A new crop year is a chance for clean fields
Now that grower meetings have slowed down and you gear up for field work, let me review a frequently asked question about weed control options for 2013. My first response to questions about what to do this year is a question in itself. I ask what weed control program was used the previous year. The common response is: a preemergence herbicide applied at planting followed by glyphosate and an in-season contact herbicide. Of course, the drought had major effects on the performance of your preemergence herbicides in 2012. But whatever let-downs we might have suffered last year, we have to recognize that managing herbicide resistant weeds in the future will rely heavily on the proper use of preemergence herbicides. So if your preemergence herbicide was a flop in 2012 please don’t give up in 2013.
For weed control in 2013, I have a few themes for you to consider. With corn or soybean we must start clean with herbicides or tillage. If you plant your crop into weeds you will have weeds all year. Our options for weed control after the crop is planted are limited. Controlling annual weeds like marestail and giant ragweed before we plant our crop can save you a headache during the growing season. To combat these two problematic weeds, 2,4-D or Dicamba can be used prior to planting either corn or soybeans. 2,4-D or Dicamba provide challenges in themselves. Plant back restrictions following these herbicide range from 7 to 30 days (consult label for specific restrictions).
If you are not willing to use 2,4-D or Dicamba in a burndown situation, there are a few other options. Paraquat can be effective on small weeds. Paraquat is a contact herbicide and needs to have excellent coverage of the weeds to get control. Sharpen (BASF) herbicide can also provide excellent control of marestail and giant ragweed. The organic matter of your soil affects the plant-back intervals following an application of Sharpen. Regardless of what herbicide or tillage option you choose, make sure that you start clean.
Choosing the right preemergence herbicide for your farm will depend on the weed spectrum you have in your fields. Just because you have a program that works on one field doesn’t mean that it will be the right program on another field. Programs need to be developed on a field-by-field basis. The Today’s Farmer Agronomy Guide can be very useful for determining which preemergence herbicide you would like to use in corn or soybean based off of the weed spectrum in your field. However, our local agronomist can help you develop a whole-farm weed resistance plan, which will be tailored to your needs.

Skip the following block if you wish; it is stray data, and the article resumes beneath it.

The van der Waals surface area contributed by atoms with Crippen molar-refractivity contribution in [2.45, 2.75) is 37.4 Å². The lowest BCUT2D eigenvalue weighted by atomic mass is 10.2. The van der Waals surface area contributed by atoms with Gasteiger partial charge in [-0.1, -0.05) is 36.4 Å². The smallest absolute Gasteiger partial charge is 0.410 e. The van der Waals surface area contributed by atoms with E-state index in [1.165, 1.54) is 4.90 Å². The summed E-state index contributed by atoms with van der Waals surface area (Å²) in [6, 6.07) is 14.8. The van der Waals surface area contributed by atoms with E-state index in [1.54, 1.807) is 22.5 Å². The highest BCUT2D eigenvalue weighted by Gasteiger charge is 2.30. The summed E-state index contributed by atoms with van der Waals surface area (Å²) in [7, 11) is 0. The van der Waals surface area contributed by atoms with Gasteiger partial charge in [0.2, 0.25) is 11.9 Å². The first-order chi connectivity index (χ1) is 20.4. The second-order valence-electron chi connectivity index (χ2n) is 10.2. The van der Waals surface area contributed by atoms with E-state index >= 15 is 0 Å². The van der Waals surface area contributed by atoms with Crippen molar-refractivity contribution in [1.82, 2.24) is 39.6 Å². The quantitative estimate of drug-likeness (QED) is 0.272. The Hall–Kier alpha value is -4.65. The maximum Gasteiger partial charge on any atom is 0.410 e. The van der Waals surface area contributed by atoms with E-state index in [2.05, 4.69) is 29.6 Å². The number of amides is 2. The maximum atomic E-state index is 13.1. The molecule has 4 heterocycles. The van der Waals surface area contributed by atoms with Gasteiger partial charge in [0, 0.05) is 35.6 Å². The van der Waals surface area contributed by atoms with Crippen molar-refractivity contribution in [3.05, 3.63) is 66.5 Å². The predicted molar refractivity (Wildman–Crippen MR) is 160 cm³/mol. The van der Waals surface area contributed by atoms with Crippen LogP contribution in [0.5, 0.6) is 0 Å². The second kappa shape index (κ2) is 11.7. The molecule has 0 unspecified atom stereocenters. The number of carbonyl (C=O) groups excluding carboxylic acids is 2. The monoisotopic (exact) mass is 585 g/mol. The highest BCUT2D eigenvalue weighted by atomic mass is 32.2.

When we talk about soybeans we must talk about overlapping our residual herbicides to get ahead of the glyphosate-resistant waterhemp and Palmer amaranth. We must get in the mindset of applying our herbicides on bare ground. Generally, most of the commonly used preemergence herbicides will be effective for around 30 days. There are a lot of factors that influence the degradation of herbicides and can vary their effectiveness. So we need to have another preemergence herbicide applied before the first residual herbicide is ineffective. For example: if we apply our first preemergence herbicide on May 1, by June 1 we need to have our next preemergence herbicide applied and hopefully activated by a rain before the first preemergence herbicide is no longer effective. This will provide weed control further into the growing season giving you a greater chance of success.
In corn, a lot of growers talk about using a one-pass program. That is fine if you are scouting your fields and willing to come back with another postemergence application. However, I find that a lot of people plan on a one-pass program and never scout their fields. We had several calls last fall that corn was clean for eight weeks, but when the combines pulled in the field it was weedy. This could have been avoided by scouting. If you are planning a one-pass program scout your fields every seven to 10 days for escaped weeds and other pests that may be present. I like a two-pass program: a preemergence herbicide applied at planting and, 30 days later, another preemergence herbicide applied to extend weed control further into the season.
Regardless whether it’s a corn or soybean crop, it is critical that we keep the crop weed-free early in the season. Early season weed completion is detrimental to your yields.
Scouting your fields every seven to 10 days can save you a lot of headaches later into the season. Getting in the field means you see weed escapes and can treat for them, but it also means you see the disease and insects that can really affect yield. There is no replacement for scouting your fields. MFA’s CropTrack is a scouting program that helps you determine pests that are present and when crop management tactics are needed. Visit your local MFA and see if this program is a fit for your operation.
Dr. Weirich is director of agronomy for MFA Incorporated.
Read more by Dr. Weirich HERE.